Regulation of the intersubunit ammonia tunnel in Mycobacterium tuberculosis glutamine-dependent NAD+ synthetase.

Publication Type:

Journal Article


Biochem J, Volume 443, Issue 2, p.417-26 (2012)


Ammonia, Binding Sites, Biocatalysis, Glutamate-Ammonia Ligase, Glutamic Acid, Kinetics, Models, Molecular, Mycobacterium tuberculosis, Protein Interaction Domains and Motifs, Protein Subunits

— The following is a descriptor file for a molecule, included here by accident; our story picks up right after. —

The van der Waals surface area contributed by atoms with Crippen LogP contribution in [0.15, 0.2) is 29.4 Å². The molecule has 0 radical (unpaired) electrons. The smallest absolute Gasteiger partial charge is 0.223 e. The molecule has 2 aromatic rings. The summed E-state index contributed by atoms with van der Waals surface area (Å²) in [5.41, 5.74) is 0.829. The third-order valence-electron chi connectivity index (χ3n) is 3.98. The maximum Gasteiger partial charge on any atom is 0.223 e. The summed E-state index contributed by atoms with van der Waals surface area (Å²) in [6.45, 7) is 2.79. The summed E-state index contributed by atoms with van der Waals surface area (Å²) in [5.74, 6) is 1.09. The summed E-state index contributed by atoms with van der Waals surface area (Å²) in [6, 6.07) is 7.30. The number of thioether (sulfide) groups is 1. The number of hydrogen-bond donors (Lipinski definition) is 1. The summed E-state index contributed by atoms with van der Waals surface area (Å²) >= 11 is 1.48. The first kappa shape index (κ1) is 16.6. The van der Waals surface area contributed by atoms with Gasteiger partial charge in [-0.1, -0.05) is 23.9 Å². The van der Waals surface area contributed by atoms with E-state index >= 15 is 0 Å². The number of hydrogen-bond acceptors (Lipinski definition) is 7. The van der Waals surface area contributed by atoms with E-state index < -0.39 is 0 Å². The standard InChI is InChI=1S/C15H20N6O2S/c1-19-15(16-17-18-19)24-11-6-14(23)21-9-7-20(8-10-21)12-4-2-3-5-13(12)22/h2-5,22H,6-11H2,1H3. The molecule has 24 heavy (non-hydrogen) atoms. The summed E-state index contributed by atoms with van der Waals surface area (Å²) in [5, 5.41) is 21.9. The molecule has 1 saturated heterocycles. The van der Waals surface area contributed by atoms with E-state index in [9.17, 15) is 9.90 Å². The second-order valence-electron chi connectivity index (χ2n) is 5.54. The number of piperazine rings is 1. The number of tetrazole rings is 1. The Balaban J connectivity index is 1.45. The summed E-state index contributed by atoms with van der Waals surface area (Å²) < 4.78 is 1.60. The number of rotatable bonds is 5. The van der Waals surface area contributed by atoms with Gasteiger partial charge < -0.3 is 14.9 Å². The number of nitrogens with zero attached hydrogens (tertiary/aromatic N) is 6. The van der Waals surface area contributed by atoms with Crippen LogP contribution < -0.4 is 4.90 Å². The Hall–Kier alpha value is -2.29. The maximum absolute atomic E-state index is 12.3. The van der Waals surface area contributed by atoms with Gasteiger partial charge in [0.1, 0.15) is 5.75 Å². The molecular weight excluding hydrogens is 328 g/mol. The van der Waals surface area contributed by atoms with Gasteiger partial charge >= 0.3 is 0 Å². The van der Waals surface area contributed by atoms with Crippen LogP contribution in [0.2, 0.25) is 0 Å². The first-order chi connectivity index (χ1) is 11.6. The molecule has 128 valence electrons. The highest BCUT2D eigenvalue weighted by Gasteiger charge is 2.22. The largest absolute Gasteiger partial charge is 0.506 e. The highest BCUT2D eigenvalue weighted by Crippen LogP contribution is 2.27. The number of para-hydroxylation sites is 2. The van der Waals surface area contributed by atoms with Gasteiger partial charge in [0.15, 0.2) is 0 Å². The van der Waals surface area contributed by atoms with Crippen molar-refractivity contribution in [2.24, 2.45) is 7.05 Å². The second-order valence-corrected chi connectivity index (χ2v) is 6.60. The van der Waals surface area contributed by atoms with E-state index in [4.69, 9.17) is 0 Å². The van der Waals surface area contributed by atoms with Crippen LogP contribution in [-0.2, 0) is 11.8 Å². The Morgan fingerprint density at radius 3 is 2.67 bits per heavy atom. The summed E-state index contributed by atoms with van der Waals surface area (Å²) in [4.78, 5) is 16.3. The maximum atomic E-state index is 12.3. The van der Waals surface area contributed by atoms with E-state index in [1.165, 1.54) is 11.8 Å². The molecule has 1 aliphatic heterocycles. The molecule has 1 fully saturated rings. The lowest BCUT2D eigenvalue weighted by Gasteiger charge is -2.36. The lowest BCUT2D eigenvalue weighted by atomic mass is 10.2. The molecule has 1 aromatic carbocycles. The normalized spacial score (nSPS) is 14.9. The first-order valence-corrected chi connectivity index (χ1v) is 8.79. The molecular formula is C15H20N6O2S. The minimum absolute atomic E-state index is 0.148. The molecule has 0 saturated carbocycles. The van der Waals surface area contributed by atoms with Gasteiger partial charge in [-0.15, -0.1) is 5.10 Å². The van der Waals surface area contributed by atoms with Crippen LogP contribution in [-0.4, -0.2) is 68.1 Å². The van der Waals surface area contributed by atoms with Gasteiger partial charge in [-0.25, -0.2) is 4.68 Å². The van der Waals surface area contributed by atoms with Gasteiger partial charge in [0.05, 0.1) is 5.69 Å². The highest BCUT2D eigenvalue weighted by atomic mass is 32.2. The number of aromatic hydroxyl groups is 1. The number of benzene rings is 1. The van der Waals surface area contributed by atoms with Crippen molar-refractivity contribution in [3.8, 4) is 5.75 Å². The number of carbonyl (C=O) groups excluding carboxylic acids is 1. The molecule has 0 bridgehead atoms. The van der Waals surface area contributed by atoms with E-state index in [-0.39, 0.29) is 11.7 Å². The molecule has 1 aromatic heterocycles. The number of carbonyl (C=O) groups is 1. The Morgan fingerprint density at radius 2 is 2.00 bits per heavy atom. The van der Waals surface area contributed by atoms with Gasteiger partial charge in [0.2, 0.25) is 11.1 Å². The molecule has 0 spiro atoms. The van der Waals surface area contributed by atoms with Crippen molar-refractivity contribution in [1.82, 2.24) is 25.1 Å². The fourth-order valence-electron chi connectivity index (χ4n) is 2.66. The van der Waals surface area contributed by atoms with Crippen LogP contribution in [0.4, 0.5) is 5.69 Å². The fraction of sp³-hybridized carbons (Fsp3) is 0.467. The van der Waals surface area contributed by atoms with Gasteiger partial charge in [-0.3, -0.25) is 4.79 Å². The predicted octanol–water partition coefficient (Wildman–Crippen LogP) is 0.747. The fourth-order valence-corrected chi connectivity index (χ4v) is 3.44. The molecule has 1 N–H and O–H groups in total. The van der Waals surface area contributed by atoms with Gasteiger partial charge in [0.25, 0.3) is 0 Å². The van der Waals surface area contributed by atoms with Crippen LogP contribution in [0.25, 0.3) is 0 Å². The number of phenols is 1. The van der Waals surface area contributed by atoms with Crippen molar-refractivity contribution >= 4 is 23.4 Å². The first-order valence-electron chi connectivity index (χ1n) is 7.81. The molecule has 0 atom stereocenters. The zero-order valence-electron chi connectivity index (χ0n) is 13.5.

<p>Glutamine-dependent NAD+ synthetase is an essential enzyme and a validated drug target in Mycobacterium tuberculosis (mtuNadE). It catalyses the ATP-dependent formation of NAD+ from NaAD+ (nicotinic acid-adenine dinucleotide) at the synthetase active site and glutamine hydrolysis at the glutaminase active site. An ammonia tunnel 40 Å (1 Å=0.1 nm) long allows transfer of ammonia from one active site to the other. The enzyme displays stringent kinetic synergism; however, its regulatory mechanism is unclear. In the present paper, we report the structures of the inactive glutaminase C176A variant in an apo form and in three synthetase-ligand complexes with substrates (NaAD+/ATP), substrate analogue {NaAD+/AMP-CPP (adenosine 5'-[α,β-methylene]triphosphate)} and intermediate analogues (NaAD+/AMP/PPi), as well as the structure of wild-type mtuNadE in a product complex (NAD+/AMP/PPi/glutamate). This series of structures provides snapshots of the ammonia tunnel during the catalytic cycle supported also by kinetics and mutagenesis studies. Three major constriction sites are observed in the tunnel: (i) at the entrance near the glutaminase active site; (ii) in the middle of the tunnel; and (iii) at the end near the synthetase active site. Variation in the number and radius of the tunnel constrictions is apparent in the crystal structures and is related to ligand binding at the synthetase domain. These results provide new insight into the regulation of ammonia transport in the intermolecular tunnel of mtuNadE.</p>